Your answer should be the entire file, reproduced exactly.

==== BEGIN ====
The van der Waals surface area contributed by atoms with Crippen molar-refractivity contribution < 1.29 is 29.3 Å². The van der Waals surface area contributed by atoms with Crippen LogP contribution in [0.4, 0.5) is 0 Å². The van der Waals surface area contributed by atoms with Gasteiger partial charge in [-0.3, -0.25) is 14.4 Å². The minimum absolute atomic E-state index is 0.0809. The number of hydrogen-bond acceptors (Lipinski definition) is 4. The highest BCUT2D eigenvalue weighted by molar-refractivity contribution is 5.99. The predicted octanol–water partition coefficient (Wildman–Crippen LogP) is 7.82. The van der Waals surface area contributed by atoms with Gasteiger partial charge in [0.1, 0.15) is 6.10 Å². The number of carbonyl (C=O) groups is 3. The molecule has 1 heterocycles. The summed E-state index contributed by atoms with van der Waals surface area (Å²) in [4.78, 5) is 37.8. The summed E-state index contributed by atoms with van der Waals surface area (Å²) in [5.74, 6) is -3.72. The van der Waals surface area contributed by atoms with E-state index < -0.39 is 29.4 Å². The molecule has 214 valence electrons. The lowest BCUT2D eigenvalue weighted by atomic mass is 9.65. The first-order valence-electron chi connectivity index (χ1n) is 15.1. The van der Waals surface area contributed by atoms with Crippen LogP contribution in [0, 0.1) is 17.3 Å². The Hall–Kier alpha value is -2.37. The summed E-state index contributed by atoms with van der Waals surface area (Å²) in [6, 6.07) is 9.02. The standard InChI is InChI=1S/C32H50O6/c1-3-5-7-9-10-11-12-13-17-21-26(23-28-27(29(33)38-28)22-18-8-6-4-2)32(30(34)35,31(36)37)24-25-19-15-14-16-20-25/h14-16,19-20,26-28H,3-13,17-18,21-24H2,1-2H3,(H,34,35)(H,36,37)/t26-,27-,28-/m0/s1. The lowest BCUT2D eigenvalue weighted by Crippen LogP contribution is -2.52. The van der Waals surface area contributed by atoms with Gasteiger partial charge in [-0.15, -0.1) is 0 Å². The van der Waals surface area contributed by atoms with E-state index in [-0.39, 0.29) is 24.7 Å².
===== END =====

The van der Waals surface area contributed by atoms with Crippen molar-refractivity contribution < 1.29 is 29.3 Å². The van der Waals surface area contributed by atoms with Crippen LogP contribution in [0.4, 0.5) is 0 Å². The van der Waals surface area contributed by atoms with Gasteiger partial charge in [-0.3, -0.25) is 14.4 Å². The minimum absolute atomic E-state index is 0.0809. The number of hydrogen-bond acceptors (Lipinski definition) is 4. The highest BCUT2D eigenvalue weighted by molar-refractivity contribution is 5.99. The predicted octanol–water partition coefficient (Wildman–Crippen LogP) is 7.82. The van der Waals surface area contributed by atoms with Gasteiger partial charge in [0.1, 0.15) is 6.10 Å². The number of carbonyl (C=O) groups is 3. The molecule has 1 heterocycles. The summed E-state index contributed by atoms with van der Waals surface area (Å²) in [4.78, 5) is 37.8. The summed E-state index contributed by atoms with van der Waals surface area (Å²) in [5.74, 6) is -3.72. The van der Waals surface area contributed by atoms with E-state index < -0.39 is 29.4 Å². The molecule has 214 valence electrons. The lowest BCUT2D eigenvalue weighted by atomic mass is 9.65. The first-order valence-electron chi connectivity index (χ1n) is 15.1. The van der Waals surface area contributed by atoms with Crippen LogP contribution in [0, 0.1) is 17.3 Å². The Hall–Kier alpha value is -2.37. The summed E-state index contributed by atoms with van der Waals surface area (Å²) in [6, 6.07) is 9.02. The standard InChI is InChI=1S/C32H50O6/c1-3-5-7-9-10-11-12-13-17-21-26(23-28-27(29(33)38-28)22-18-8-6-4-2)32(30(34)35,31(36)37)24-25-19-15-14-16-20-25/h14-16,19-20,26-28H,3-13,17-18,21-24H2,1-2H3,(H,34,35)(H,36,37)/t26-,27-,28-/m0/s1. The lowest BCUT2D eigenvalue weighted by Crippen LogP contribution is -2.52. The van der Waals surface area contributed by atoms with Gasteiger partial charge in [-0.15, -0.1) is 0 Å². The van der Waals surface area contributed by atoms with E-state index in [-0.39, 0.29) is 24.7 Å².